The ShadowsA Distinctive Destination
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Set among towering live oak trees in New Iberia, Louisiana's historic Main Street District, The Shadows paints a vivid picture of life for the people who lived and worked here. Built on the banks of the Bayou Teche in 1834 for David Weeks and his family, The Shadows was once part of a sugar cane plantation that enslaved over 200 men and women by the start of the Civil War.
Immediately after acquiring The Shadows in 1922, William Weeks Hall guided the stately plantation home through its first major construction project. By the early 1950s, Hall had exhausted what he believed to be his options for preserving the family home, and he began to look for a suitable steward of the estate. The family continued to live in the home until 1958, when William Weeks Hall, great-grandson of the original owner, donated the property to the National Trust.
Shortly thereafter, the National Trust embarked on a series of repair and restoration projects based on an extensive architectural survey, the Weeks Family Papers collection, and other artifacts and home inventories. A rich collection of 17,000 family letters, photographs, and receipts preserved in trunks in the attic provides this Southern plantation house with one of the best documented tour experiences in the country.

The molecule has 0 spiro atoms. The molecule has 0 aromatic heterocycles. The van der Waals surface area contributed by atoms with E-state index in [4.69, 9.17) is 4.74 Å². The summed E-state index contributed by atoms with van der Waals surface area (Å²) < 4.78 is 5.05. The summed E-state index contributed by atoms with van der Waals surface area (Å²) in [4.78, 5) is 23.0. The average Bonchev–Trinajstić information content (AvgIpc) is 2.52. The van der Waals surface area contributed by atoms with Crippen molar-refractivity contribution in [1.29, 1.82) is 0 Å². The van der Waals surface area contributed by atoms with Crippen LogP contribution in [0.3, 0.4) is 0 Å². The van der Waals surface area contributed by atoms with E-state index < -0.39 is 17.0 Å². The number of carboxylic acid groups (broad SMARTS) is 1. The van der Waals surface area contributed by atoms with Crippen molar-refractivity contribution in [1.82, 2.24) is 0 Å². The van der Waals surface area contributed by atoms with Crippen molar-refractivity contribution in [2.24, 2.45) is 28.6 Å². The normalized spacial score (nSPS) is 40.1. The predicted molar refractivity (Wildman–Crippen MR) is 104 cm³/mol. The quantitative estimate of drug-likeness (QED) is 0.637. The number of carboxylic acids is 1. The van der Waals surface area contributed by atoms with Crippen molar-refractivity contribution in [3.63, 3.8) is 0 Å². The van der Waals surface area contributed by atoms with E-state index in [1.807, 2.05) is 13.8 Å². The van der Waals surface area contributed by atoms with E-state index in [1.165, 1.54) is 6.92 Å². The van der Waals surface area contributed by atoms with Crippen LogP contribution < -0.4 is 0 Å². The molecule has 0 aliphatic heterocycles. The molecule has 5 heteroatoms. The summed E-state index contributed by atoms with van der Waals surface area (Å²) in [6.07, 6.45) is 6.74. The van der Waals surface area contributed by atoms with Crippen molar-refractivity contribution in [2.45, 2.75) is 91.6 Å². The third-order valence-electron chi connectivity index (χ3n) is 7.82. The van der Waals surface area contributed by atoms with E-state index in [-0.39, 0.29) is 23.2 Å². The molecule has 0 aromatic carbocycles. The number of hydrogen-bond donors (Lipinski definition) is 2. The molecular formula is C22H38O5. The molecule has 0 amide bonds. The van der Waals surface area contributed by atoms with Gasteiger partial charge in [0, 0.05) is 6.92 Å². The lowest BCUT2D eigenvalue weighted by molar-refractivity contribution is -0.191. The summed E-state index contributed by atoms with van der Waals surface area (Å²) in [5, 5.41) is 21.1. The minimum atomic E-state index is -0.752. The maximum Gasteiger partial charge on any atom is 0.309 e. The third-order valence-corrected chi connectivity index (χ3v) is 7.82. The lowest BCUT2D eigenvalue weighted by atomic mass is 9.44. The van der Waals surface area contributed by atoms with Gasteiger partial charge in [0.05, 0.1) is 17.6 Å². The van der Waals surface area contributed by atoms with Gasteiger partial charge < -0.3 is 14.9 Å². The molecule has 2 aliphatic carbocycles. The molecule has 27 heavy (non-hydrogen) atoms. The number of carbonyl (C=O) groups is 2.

The Shadows is owned and operated by the National Trust for Historic Preservation. The first National Trust Historic Site in the Gulf South, The Shadows is a Classic Revival-style home with a Louisiana Colonial floor plan and a garden as breathtaking as the history preserved here.
“[The Shadows] should remain one of the few perfectly restored examples of its period.”William Weeks Hall
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